The 2018 Ford Escape got the lowest score of poor for its protection of a front-seat occupant in the new small overlap front crash test on the passenger side. Five other small SUVs got the top score of good and one was rated marginal among the seven crashed in the latest round of testing by the Insurance Institute for Highway Safety.
The SUVs providing good protection for the person riding “shotgun” were the 2018 BMW X1, the redesigned Chevrolet Equinox and sibling GMC Terrain, the new Jeep Compass and the Mitsubishi Outlander. Mitsubishi’s Outlander Sport did not fare as well, getting the marginal score. You can see a breakdown of scores in the test here. The seven bring to 16 the number of small SUVs to undergo the passenger-side test. You can see scores for all small SUVs here.
The Escape allowed the occupant space to be severely compromised, including with the passenger-side door sill pushed into the compartment, which IIHS said made right hip injuries likely. Not only did the Escape allow unacceptable intrusion into the passenger space, the side curtain airbag also failed to deploy, allowing the passenger’s head to slide off the front airbag.
IIHS noted that starting with the 2017 Escape, Ford beefed up the structure on the driver’s side to improve occupant protection in a small overlap front crash but didn’t make the same changes to the passenger side. The Escape earned an acceptable rating, one below good, in the driver-side small overlap test.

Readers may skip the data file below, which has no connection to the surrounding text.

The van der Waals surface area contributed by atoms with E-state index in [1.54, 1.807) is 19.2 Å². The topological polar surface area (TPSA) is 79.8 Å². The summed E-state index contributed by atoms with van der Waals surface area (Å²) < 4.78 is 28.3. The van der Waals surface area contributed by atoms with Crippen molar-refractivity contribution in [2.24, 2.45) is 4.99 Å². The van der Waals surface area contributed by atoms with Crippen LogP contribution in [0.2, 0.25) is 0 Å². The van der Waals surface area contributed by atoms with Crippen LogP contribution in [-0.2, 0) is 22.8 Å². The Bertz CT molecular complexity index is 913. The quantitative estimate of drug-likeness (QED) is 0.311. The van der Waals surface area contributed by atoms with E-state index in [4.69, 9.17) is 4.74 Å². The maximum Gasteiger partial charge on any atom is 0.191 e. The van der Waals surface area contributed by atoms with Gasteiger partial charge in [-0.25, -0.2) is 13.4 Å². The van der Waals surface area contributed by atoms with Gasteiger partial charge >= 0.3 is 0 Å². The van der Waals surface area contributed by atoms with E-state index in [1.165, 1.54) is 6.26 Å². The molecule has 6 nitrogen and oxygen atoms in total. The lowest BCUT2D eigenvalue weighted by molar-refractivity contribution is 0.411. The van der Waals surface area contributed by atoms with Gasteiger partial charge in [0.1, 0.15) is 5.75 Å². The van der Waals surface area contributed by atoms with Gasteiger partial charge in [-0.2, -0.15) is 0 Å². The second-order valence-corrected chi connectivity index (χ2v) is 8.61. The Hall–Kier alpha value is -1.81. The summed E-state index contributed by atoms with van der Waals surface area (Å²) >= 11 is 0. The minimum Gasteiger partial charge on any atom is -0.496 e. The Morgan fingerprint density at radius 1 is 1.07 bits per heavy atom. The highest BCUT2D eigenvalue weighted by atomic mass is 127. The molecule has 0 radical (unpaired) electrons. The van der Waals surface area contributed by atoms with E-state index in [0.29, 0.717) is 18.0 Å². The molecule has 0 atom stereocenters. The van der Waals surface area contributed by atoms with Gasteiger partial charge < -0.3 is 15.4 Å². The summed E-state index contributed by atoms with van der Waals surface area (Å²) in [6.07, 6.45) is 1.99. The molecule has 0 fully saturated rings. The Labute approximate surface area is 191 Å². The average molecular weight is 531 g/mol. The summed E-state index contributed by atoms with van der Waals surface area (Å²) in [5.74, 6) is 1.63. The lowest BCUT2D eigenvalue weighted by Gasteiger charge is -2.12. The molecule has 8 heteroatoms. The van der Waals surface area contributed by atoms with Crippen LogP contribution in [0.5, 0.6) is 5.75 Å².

“Disparities like this one are why we decided to formally rate the passenger side in the small overlap test after five years of evaluating only the driver side,” said Becky Mueller, IIHS senior research engineer, in a statement. “Manufacturers shouldn’t shortchange protection for front-seat passengers.”
As with the Escape, the side curtain airbag failed in the Outlander Sport, and IIHS said both incidents came as a surprise. With such a failure, the passenger would be vulnerable to contact with the side structure and outside objects in a small overlap front crash.
“That’s not something we expect to see after so many years of crash-testing,” Mueller said. “Side curtain airbags should deploy in crashes like this.”
Both small overlap tests involve crashing a vehicle crash into a barrier at 40 mph with just 25 percent of the front end overlapping the barrier, simulating a crash in which the front corner of a vehicle takes the impact. The test was made part of the battery required for the IIHS Top Safety Pick Plus award in 2017.
Despite good crash scores, none of the latest vehicles earned that top award, primarily because in separate testing, their headlights did not get the required good rating to qualify for the Top Safety Pick Plus designation. The Escape, however, also got the lowest score among the seven newly tested SUVs for its headlights.
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